The media coverage on 'Horsegate' seems to have quietened down in recent weeks. The British meat industry continued to position itself as the 'default option' for assured supplies in the wake of the scandal, and the NFU recently took the opportunity to remind Tesco of its commitment to source more British meat
With news that the performance of the Food Standards Agency in relation to the contamination of processed beef products with horsemeat would be subject to an independent review, the media fascination with every ‘twist and turn’ in the ‘Horsegate’ saga seemed to diminish.
The Soil Association reported that sales of organic foods were at their highest level for nine months after three years of continuous decline.
The Consumer Association launched a new report, entitled the 'Future of Food', which made the following conclusion:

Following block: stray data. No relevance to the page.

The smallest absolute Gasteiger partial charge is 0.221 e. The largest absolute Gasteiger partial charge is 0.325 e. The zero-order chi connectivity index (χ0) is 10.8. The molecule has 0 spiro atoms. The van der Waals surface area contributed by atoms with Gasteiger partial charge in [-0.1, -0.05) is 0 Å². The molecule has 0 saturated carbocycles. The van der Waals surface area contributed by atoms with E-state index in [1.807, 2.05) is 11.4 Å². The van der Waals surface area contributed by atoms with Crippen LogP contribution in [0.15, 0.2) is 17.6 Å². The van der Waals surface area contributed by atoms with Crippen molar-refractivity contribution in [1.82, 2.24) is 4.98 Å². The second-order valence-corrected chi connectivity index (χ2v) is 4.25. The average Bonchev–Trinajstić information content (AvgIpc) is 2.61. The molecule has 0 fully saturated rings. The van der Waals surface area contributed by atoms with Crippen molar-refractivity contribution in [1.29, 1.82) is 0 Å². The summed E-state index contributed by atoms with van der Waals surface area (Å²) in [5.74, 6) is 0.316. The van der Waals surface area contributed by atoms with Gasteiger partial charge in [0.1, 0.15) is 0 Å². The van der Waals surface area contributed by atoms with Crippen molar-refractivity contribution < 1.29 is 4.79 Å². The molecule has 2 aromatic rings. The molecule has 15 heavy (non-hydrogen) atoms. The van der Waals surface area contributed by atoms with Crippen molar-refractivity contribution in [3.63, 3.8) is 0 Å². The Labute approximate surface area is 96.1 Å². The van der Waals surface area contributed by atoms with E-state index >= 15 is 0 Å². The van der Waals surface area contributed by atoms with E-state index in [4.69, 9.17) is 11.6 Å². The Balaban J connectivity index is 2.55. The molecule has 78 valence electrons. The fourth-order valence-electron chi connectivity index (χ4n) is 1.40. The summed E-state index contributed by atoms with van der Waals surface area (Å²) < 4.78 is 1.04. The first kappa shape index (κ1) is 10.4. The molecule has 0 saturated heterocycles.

“The recent horsemeat scandal has put the spotlight on how our food is produced, how much we pay for it and who ultimately controls what we eat.
Although primarily an issue of fraud, it has raised much wider questions about the consequences of an ever-lengthening food supply chain and how government develops food policy.”
The home meat industry spared no efforts to position itself as the antidote to any anxieties about the provenance of meat products, as evidenced by these recent trade advertisements. The Danish pig industry should also take the opportunities to promote the robust traceability and controls within its own supply chain.
Tesco were very much in the public spotlight when the scandal broke in January and the NFU recently reminded the company of its commitments to source more British meat.